With Julian Barratt in 'The Mighty Boosh', 2008 (BBC)

He is about to go on tour for a second UK leg of his solo show, An Evening With Noel Fielding, having already taken it around the UK, Australia and New Zealand. “I start getting bored and misbehaving if I don't work hard. It's fine when you're younger, you go out a lot and muck around with your mates and drink and stuff, but I'm a bit over that now.” When the Boosh was at its height – the final arena tour in 2009 played to more than a quarter-of-a-million fans – Fielding would party all night with his younger brother Mike (aka Naboo from the Boosh), then get up at 6pm in time for the next show's soundcheck. His current tour, still featuring Mike in a variety of daft roles, including Fielding's fictional wife, has, by contrast, been the “peppermint tea tour”. “We're too old. I'm too old,” he says.

Fielding is 42 and feeling it a bit. There is more than one moment in the show when he wonders why he's still prancing around pretending to be a chicken boy, or a herbal teabag, or the moon (which he plays, memorably, by covering his face with half a can of shaving foam). Is he worried about getting older? “Forty-two, Jesus Christ. Peter Pan… When you're young, people say, 'Yeah, he's young, he's daft, he does all this weird stuff,' and then you have success and people say, 'Oh right, he's good.' And maybe in 10 years, I'll be seen as eccentric, like Vic Reeves or Spike Milligan, which would be amazing. But I suppose I'm in this weird transitional period between having some success doing weird stuff and not being eccentric yet. I'm in limbo!”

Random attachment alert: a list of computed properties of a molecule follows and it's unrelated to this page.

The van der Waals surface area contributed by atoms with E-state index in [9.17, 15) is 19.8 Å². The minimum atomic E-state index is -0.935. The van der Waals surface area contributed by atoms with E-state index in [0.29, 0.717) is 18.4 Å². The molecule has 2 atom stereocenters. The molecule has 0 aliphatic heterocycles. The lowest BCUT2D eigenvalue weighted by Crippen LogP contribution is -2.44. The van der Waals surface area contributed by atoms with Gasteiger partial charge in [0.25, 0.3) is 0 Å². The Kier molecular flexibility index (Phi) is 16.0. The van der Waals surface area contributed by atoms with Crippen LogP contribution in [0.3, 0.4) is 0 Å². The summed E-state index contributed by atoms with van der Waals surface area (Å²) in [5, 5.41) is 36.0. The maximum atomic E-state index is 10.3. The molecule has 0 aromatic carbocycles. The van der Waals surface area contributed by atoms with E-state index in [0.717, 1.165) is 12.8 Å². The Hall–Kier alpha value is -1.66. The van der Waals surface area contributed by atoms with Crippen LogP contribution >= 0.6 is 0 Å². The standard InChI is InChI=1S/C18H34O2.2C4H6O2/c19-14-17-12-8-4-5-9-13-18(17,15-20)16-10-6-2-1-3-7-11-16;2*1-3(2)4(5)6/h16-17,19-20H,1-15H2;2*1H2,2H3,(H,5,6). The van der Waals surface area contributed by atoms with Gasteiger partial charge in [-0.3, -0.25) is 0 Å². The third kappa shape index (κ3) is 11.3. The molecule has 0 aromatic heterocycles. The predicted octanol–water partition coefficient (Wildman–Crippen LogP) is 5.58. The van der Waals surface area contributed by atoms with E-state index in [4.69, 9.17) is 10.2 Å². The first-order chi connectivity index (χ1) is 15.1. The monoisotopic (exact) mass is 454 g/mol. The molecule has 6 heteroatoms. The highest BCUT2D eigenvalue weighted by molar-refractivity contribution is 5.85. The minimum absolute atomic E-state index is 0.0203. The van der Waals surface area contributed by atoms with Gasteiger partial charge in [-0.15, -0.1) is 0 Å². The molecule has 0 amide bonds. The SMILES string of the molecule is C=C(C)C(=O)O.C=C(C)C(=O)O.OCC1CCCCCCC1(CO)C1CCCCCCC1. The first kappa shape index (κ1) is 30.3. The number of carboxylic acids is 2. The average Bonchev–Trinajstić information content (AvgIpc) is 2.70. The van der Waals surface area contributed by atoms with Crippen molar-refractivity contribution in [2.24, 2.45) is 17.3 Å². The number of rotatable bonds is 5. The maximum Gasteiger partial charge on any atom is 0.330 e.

He cackles, but limbo is on the nail. Earlier this year, Never Mind the Buzzcocks was axed. Fielding, who had been on the show since 2009, found out when the press did. “If a show has lasted that long and people like it, why would you get rid of it? It wasn't losing ratings. People liked it, it wasn't an aggressive male panel show. I liked it before I was on it.” Would he have carried on? “Yeah! I loved doing it – it was very easy… I never know the thinking behind television.”

He is still smarting, too, from his last solo foray on E4, Luxury Comedy. In fact, it is all he wants to talk about, though the second series was broadcast more than 18 months ago and there won't be a third. “No! It was too harrowingly stressful. Someone called the show the second 9/11,” he says with a sad little grin. “We live in strange times.”